Friday, January 2, 2015

Research: Worcester Art Museum "Then and Now" by Travis Simpkins. Update #34

     -The first photo, from 1940, shows the Renaissance Court addition of the Worcester Art Museum several years after it was completed. No major aesthetic changes have occurred to the facade in the 74 years between photographs. A trio of tall banners (obscured by the tree branches in the 2014 photo) display current exhibitions over the entrance. The old driveway was widened to form a parking lot, the landscaping has varied slightly over the years and the tree in front of the museum has grown in. In the 2000's, blue neon stars illuminated the exterior walls at night, but they were taken down a couple years ago.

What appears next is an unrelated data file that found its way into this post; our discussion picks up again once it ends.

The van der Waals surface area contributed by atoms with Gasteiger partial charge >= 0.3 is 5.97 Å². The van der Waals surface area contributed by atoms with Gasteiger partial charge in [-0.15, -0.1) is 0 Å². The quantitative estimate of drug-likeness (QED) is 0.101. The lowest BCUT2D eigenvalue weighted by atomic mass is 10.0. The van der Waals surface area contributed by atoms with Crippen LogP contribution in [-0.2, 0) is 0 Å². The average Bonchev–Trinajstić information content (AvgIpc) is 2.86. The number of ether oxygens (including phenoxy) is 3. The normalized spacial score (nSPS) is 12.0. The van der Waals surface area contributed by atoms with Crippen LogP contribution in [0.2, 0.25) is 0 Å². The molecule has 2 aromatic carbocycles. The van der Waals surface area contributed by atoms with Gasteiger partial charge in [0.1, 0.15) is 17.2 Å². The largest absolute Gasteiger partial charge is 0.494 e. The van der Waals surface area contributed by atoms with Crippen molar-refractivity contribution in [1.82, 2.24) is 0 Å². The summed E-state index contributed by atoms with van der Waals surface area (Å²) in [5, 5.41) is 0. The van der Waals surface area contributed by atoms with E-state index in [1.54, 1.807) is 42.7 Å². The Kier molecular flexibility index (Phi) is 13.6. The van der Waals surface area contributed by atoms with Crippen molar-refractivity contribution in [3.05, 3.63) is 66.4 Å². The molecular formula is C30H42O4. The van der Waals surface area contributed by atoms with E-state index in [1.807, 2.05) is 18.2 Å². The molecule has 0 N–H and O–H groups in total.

-The second "Then and Now" composition takes us inside the Renaissance Court addition. In the first photo, Jim Hodges' 2004 mural, "Don't Be Afraid", consisted of those three words written by members of the United Nations in their native languages. Currently the Wall at WAM displays "These Days of Maiuma" by Robert and Shana ParkeHarrison.

     -The sketch depicts the 1st Century Ancient Roman portrait of "The Emperor Caligula (Gaius Julius Caesar Augustus Germanicus)", one of several great marble busts on display in the 1st floor Roman Gallery.

     -In the early 20th Century, the Carnegie Steel Company was a major industrial force in the United States, a veritable Goliath. Carnegie's only able competition was their Pittsburgh neighbor, the Jones & Laughlin Steel Company. When WAM added the Renaissance Court building in the early 1930's, contractors used steel beams from both rival companies in it's construction. For what it's worth, the Carnegie beams seem to have endured the subsequent 80 years slightly better.

1933 Building. Worcester Art Museum. by Travis Simpkins

Wall at WAM. Worcester Art Museum. by Travis Simpkins

Caligula. Worcester Art Museum. by Travis Simpkins

Steel Beams. Worcester Art Museum, 1930's